Predominant in their surroundings, yellow is a perennial color in Totem Poles and represents happiness, sun and light. Native Indians source yellow dye from tree moss, clays, tannic barks, and roots.

The trees, the hills, the earth, and the mountains are represented by the color green. These natural features are predominant in Indian legends and are thus frequently depicted in Totem Poles. The color green is usually produced by mixing blue and yellow, but can also be derived from simple acid action on copper. The extracts from grass likewise produce green dye.

Purple coming from huckleberries is commonly used by Indians to symbolize reverent nature. It may also represent mountains in the distance.

Native Indian art has provided an effective way of enriching and passing their culture. Today, many Native American Indian artists continue the traditional art, blending ancient art with mainstream art. Colors are effectively used to convey the artist’s ideas.

Native American tracking skills

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Native American tracking skills

Living in harmony with nature means knowing how to follow her sings. Native Americans knew it, and they had developed orientation skills. They knew to predict weather conditions by the look of the clouds in the sky or to predict a natural disaster by the animal behavior. The hunt was an integral part of their lives, and it is quite logical that they have developed remarkable skills in tracking wildlife. If you are involved in hunting, probably you are using them to reach your prey.

One of the ways to get to the prey is to follow tracks on the ground. It takes a lot of practice and focuses to notice them, especially where there is plenty of other evidence on the ground. When you see an animal footprint, you need to know to which animal it belongs to. Simply, they are not all animals valuable for hunting. The Indians know much about animal tracks. They would first assess their size and whether the footprint originated from paws or hooves. Then, they would count the number of fingers and look for traces of nails. By the shape and size of the paws, they were able to assume which animal made footprints.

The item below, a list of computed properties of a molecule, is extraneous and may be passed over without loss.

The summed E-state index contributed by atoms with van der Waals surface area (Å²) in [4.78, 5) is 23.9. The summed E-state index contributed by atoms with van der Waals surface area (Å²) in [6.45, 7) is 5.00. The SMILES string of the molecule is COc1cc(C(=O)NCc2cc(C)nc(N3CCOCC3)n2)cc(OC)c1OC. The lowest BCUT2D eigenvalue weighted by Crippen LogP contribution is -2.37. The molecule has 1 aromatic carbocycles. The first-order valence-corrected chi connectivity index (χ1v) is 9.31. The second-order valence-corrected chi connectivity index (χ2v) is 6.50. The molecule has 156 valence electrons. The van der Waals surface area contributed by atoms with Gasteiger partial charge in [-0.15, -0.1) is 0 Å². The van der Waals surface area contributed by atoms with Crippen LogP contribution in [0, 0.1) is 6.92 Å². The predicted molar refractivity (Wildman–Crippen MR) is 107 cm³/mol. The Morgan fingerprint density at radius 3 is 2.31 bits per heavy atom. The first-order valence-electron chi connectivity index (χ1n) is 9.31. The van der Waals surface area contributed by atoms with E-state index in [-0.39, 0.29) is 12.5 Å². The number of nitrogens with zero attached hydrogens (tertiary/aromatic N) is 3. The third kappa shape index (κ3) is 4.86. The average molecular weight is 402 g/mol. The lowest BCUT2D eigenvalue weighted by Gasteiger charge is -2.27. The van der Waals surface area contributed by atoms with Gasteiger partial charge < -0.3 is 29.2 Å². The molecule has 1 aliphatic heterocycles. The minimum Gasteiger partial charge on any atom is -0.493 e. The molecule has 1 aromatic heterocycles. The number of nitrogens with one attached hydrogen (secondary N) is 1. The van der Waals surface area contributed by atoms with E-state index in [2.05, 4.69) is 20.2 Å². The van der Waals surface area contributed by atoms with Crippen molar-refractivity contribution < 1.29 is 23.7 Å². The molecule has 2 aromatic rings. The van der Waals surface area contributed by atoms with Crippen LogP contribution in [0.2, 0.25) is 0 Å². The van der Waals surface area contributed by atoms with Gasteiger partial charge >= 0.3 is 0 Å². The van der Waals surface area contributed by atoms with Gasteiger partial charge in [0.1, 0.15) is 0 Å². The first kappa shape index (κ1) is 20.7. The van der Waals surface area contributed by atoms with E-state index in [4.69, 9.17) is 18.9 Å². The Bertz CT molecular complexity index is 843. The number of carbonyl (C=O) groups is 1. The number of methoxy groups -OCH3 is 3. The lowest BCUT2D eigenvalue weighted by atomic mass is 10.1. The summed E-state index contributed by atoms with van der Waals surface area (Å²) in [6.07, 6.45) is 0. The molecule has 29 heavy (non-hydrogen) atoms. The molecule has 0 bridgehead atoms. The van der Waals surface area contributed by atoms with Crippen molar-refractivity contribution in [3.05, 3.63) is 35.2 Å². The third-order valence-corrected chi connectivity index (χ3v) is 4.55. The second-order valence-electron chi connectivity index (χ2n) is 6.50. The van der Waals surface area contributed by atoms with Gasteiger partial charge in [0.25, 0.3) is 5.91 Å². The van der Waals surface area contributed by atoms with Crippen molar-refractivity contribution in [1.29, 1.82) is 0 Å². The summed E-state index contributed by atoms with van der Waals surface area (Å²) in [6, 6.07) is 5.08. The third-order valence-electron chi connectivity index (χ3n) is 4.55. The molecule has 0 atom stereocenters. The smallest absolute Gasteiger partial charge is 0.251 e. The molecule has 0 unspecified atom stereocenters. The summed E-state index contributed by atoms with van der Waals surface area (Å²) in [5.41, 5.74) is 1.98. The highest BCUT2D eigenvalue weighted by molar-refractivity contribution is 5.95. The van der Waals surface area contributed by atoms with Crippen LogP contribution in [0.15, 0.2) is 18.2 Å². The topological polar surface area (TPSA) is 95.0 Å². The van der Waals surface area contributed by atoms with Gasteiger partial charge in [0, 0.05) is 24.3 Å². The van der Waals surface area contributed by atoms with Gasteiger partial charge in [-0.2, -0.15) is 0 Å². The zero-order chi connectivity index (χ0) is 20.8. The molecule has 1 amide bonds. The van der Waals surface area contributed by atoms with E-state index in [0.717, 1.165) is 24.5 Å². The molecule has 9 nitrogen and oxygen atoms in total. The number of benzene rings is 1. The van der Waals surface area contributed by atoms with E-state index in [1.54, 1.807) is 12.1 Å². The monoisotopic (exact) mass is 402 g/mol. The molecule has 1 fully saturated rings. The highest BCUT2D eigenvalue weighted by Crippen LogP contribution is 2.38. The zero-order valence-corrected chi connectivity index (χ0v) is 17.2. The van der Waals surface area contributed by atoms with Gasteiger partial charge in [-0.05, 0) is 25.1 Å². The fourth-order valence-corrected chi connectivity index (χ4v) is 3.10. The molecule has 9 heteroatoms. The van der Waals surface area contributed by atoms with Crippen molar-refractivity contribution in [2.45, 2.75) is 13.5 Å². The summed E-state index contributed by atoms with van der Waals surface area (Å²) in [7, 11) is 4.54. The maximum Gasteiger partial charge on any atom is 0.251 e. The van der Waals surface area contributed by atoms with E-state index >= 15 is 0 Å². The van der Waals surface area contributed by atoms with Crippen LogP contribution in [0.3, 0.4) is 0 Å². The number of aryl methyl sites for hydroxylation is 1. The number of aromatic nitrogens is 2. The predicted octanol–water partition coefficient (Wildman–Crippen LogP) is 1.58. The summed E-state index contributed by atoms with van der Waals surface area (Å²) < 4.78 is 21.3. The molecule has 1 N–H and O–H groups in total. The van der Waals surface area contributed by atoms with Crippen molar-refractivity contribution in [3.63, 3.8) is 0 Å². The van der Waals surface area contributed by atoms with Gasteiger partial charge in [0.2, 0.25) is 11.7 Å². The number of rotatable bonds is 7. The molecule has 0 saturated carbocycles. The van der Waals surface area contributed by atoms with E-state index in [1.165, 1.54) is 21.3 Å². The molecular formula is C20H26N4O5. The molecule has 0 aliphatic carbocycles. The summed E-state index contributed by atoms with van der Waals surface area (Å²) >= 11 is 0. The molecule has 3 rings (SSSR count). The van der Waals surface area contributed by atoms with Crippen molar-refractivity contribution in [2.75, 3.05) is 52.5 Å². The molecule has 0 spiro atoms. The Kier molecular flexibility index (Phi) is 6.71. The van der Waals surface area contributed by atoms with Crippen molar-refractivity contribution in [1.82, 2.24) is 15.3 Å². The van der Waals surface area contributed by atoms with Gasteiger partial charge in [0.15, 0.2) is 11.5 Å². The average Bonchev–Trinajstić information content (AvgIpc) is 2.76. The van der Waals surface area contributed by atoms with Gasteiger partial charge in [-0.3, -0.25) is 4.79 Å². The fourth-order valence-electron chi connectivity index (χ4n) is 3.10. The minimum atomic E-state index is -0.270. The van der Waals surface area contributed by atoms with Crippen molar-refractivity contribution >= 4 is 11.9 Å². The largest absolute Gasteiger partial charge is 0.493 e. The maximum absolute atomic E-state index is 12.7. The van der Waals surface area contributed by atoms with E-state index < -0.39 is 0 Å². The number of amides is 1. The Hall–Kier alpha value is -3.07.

Finding traces is not the same thing as finding wild animals. Today, every hunter carries a good rangefinder, with which can observe the environment and see is there some wild animal around. The Indians had to find some other way to get to the animals – to monitor their movements tracking  the marks on the ground. The way the wild animals leave a trail meant a lot in the detection of animals. The diagonal pattern of tracks is characteristic for animals that move the front left and rear right leg at the same time (like a deer). Pacer pattern indicates that it is an animal that moves both limbs on the left and on the right side at the same time (like bears). Animals that jump also leave specific traces. All this can be recognized, and the man can determine the direction in which the animal has gone.

Besides the footprints, the animals leave other traces. Big animals can break branches passing through their trajectory. A careful eye of Indians would not miss that. There are also traces in the form of animal feces, or in the form of food that has been dropped. Some animals leave their mark with their way of eating -tips of the plants that are eaten and the like. A good tracker will know to distinguish the fresh broached plant from the one eaten before a few days. Also, it will recognize the freshness of other marks. In this way, they will know whether they are on the right track to reach the prey.

To get a catch, the Native Americas had to know a lot about nature and its inhabitants. They supposed to know where are their habitats, where they sleep, where they like to eat and where to hide, to find all the marks they leave and to recognize their external anatomy. It’s a survival skill that all people once had.